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 “Let us not see each other in the divisive light of Democrat or Republican or any other political party, but rather, let us see the face of Christ in our neighbors, especially the suffering or those with whom we may disagree,” he added.

 Bishop Gerald Barnes of the Diocese issued a statement following Trump’s election calling the campaign “the most bitter and divisive in memory” and urging the public to “turn our efforts toward healing and mending these divisions.” (the full text of Bishop Barnes’ post-election statement is included on this page)

 Trump scored a surprising victory in the Electoral College Nov. 9, ascending to the presidency despite being projected to lose the popular vote to his Democratic opponent Hillary Clinton.

 Republicans kept the Senate as well as their lead in the House, winning key Senate races in Wisconsin, Missouri, and Pennsylvania to hold their majority.

 According to New York Times exit polls, Catholics overall voted 52 percent for Trump and 45 percent for Clinton. NBC News exit polls showed the results fell sharply along racial lines: Trump won white Catholics by 23 percentage points, 60 to 37, while Clinton won Hispanic Catholics 67 percent to 26 percent.

 In his victory speech at a hotel in Manhattan, Trump called for unity. “Working together, we will begin the urgent task of rebuilding our nation and renewing the American Dream,” he told his audience.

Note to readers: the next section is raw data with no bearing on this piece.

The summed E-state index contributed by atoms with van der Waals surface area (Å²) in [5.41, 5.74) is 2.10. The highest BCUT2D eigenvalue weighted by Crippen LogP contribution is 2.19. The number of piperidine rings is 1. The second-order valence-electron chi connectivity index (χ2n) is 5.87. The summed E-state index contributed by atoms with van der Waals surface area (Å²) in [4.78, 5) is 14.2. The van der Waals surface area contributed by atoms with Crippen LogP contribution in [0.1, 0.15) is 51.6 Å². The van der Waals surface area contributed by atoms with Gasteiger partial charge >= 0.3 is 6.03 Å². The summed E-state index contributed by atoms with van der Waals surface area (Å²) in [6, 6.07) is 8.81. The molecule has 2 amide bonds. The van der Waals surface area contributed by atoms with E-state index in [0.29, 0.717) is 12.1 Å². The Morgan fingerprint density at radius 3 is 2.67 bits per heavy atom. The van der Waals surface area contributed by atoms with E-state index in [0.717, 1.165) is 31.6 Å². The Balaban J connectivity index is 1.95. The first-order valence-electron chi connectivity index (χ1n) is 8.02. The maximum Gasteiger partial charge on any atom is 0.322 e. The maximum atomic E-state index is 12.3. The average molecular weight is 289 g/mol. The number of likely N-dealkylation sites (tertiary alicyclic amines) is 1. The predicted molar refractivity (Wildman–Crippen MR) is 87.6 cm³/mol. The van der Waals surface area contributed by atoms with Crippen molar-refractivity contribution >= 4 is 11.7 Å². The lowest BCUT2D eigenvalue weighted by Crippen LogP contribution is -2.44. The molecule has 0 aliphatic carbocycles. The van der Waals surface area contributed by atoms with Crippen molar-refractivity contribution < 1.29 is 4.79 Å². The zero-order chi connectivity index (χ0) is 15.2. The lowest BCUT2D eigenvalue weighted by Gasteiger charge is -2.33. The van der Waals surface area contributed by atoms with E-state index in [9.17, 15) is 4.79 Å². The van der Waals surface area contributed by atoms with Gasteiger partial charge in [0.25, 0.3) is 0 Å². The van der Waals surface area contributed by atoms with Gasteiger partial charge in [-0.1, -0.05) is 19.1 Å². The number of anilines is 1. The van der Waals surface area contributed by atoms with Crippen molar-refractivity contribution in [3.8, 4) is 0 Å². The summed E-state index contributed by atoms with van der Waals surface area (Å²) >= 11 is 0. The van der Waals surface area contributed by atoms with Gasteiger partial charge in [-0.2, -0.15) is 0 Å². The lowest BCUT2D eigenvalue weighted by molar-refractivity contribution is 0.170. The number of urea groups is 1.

Clinton, in her concession speech the following day, said Trump is owed “an open mind and a chance to lead,” adding that “We have seen that our nation is more deeply divided than we thought.”

 Archbishop Kurtz reaffirmed the bishops’ commitment to upholding the sanctity of all human life, welcoming “migrants and refugees,” and defending religious freedom at home and abroad.

 Pro-life groups applauded the victory of pro-life Senate candidates and expressed their desire to work with Trump’s administration to pass pro-life legislation.

 Marjorie Dannenfelser, president of the pro-life group Susan B. Anthony List, called it “an historic moment for the pro-life movement” and said that “four critical pro-life goals now within our reach: end painful late-term abortions, codify the Hyde Amendment, defund Planned Parenthood, and appoint pro-life Supreme Court Justices.”

 “Acknowledging the divisiveness in our country we also commit to working for the day when all Americans know that abortion is unthinkable, and to building a lasting culture of life,” Jeanne Mancini, president of the March for Life, stated Wednesday morning. “We applaud candidates that took a stand on the most critical human rights issue of today, abortion,” she said.